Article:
I should begin by clarifying that I am no political reactionary. At no point in high school, college, or post-graduate life have I involved myself in rallies or “movements.” I have not marched on or in capitols, of the state or national variety. And while it’s true that I have long followed politics, often engaging friends (and occasionally strangers) in friendly argument over this or that government figure or public policy, never have I wandered into “activism.”
But this election is different.
Our country has never confronted a candidate quite like Donald Trump. There have been populists (William Jennings Bryan, Teddy Roosevelt), there have been racists (Andrew Jackson comes most immediately to mind), there have been incompetents (uh… the list is too long).
There has never been such a potent mix of all three. Throw in Trump’s casual cruelty (mocking disabled reporter Serge Kovaleski), his random but dependable nastiness (woulddate his daughter because hot, but won’t because daughter), his regular shtick of “counter-punching” (attack Gold Star parents, claim Judge Curiel can’t perform his job due to his “Mexican heritage“), and you know what, America?
You’ve got a real, wholly new, and imminent threat on your hands.
Doubly frightful is the world into which our next president will walk. Not to get all anxious up in here, but our country will face challenges from across the spectrum post-2016: China to Russia, unemployment to national debt, absolute-must prison and law reform to real talk on where Social Security is headed (read: bankruptcy).
So back in March, when Donald Trump was running against Marco Rubio in Florida, I did something wholly unprecedented in Jess-world.
I bought some poster board, I Sharpie-d those bad boys up with Trump truths, and I drove to a local polling location.
By myself, y’all.
Er, let me be precise. Not totally by myself. I had my 11-month-old baby boy in tow.
It was hot, because we’re in Florida. Weather here can be classified “cool” roughly nine days out of any given calendar year.
But I found a corner shaded by mangrove trees, plus I had the good fortune of picking a spot next to a couple of Bernie supporters. And I have to give it up: the Sanders folks I’ve encountered along the way have been a) enormously nice, and b) hopeful. A rare combo in politics these days.
And so for a few hours, I stood/paced on that small stretch of sidewalk, holding up my sign (Trump = Racist, Sexist, Ignorant, Dangerous). My son slept for the most part, lulled into napping by the baby carrier + heat combo.
The experience was illuminating. For one, I was nervous. Really nervous! I’m used to advocating from behind the shield of my screen. If someone disagrees with me, whatevs. You know? I don’t have to face them, look them in the eye, and defend myself with vocal chords as opposed to words in font.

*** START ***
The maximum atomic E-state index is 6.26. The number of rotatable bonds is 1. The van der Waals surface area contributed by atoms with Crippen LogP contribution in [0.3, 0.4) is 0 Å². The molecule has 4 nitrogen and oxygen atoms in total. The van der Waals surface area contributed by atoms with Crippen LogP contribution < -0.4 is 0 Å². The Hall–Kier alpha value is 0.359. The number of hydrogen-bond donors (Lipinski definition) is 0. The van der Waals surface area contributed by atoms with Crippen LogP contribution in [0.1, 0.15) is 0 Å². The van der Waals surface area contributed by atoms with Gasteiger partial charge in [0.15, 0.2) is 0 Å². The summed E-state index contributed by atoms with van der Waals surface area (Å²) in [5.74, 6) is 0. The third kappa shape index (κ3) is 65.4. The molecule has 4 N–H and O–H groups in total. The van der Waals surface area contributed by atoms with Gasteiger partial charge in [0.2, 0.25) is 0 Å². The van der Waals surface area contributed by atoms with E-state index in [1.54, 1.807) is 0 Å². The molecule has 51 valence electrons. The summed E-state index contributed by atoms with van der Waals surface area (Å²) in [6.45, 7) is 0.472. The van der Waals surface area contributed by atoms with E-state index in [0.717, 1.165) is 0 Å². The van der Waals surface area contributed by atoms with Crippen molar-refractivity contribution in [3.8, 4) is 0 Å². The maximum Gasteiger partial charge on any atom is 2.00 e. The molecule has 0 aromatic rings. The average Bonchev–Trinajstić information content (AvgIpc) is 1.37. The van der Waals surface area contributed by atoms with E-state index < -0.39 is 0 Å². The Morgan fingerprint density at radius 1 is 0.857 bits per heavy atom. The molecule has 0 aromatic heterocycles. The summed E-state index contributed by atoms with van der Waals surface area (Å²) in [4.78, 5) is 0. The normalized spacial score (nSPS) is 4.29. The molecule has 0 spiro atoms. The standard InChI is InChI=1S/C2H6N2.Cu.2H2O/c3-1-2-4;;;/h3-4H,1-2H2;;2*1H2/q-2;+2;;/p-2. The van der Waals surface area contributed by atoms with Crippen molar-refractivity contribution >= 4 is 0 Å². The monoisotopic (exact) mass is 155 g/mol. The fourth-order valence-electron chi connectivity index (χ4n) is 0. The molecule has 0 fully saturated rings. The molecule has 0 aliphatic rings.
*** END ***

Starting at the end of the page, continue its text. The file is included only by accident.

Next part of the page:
Not to mention, holding a sign on a street corner seems ludicrously public. I felt, briefly, like some sort of exhibitionist.
And there were definitely looks. One woman drove by in slow-motion, brows furrowed while she shook her head in disapproval. There were other thumbs down pointed my direction from out pickup truck windows.
I carried my baby son around for some hours, alone but for him, holding a hand-made sign, because I care about that little man’s future.
But I was absolutely floored by signs of solidarity. That’s what threw me. An older couple stopped to thank me, ask me who I was voting for, discuss Trump’s chances. Another elderly woman gripped my arm, and said in accented English, “Thank you. You could be home now, with your baby. Thank you.” Loads of honks accompanied thumbs up, smiles, nods.
The Bernie dudes gave me several water bottles, and asked if I would join their cause, should Trump win Florida. I responded, “Maybe.”
A reporter for a news outlet from Sweden interviewed me. He asked me to explain why Trump was winning. I offered him a few feeble possibilities. He told me they could not understand it, in Europe. They could not (“Never!”) fathom Americans voting for someone so clearly unprepared, unfit for office. He then asked if I thought most people agreed with me, that Trump was dangerous, but they just didn’t come out and show it.
I said I wasn’t sure. He looked utterly bewildered, scanning the steady stream of Floridians flowing in and out of the library-cum-voting station. And I realized my own squinted eyes and faint grimace mirrored his: a face of apprehension.
The polls predicted Trump would win. And win he did. With that Florida victory, Marco Rubio – the last, best hope to beat Trump for the nomination – was “forced” to withdraw his candidacy. Within a month, the remaining Trump opponents, Ted Cruz and John Kasich, would also end their campaigns.
And now, here we are, Trump closing in on Clinton in swing state polls, the election a mere seven weeks away.
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